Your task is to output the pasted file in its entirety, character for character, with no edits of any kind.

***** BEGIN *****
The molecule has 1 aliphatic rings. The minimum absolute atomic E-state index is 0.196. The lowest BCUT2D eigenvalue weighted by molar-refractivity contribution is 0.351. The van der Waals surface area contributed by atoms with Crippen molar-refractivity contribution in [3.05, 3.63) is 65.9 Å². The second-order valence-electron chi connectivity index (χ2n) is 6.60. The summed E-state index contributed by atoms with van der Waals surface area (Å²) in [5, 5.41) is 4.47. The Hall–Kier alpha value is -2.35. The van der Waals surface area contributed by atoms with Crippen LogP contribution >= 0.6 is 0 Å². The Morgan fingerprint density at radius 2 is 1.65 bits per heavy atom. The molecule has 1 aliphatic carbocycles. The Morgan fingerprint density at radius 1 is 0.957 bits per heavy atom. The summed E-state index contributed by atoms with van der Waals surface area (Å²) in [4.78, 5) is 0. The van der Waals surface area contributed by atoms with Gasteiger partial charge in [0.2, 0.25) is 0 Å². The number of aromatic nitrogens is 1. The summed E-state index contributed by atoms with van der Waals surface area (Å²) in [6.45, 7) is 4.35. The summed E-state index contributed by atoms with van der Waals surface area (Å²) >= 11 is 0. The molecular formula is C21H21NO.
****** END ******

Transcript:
The molecule has 1 aliphatic rings. The minimum absolute atomic E-state index is 0.196. The lowest BCUT2D eigenvalue weighted by molar-refractivity contribution is 0.351. The van der Waals surface area contributed by atoms with Crippen molar-refractivity contribution in [3.05, 3.63) is 65.9 Å². The second-order valence-electron chi connectivity index (χ2n) is 6.60. The summed E-state index contributed by atoms with van der Waals surface area (Å²) in [5, 5.41) is 4.47. The Hall–Kier alpha value is -2.35. The van der Waals surface area contributed by atoms with Crippen LogP contribution >= 0.6 is 0 Å². The Morgan fingerprint density at radius 2 is 1.65 bits per heavy atom. The molecule has 1 aliphatic carbocycles. The Morgan fingerprint density at radius 1 is 0.957 bits per heavy atom. The summed E-state index contributed by atoms with van der Waals surface area (Å²) in [4.78, 5) is 0. The van der Waals surface area contributed by atoms with Gasteiger partial charge in [0.2, 0.25) is 0 Å². The number of aromatic nitrogens is 1. The summed E-state index contributed by atoms with van der Waals surface area (Å²) in [6.45, 7) is 4.35. The summed E-state index contributed by atoms with van der Waals surface area (Å²) >= 11 is 0. The molecular formula is C21H21NO.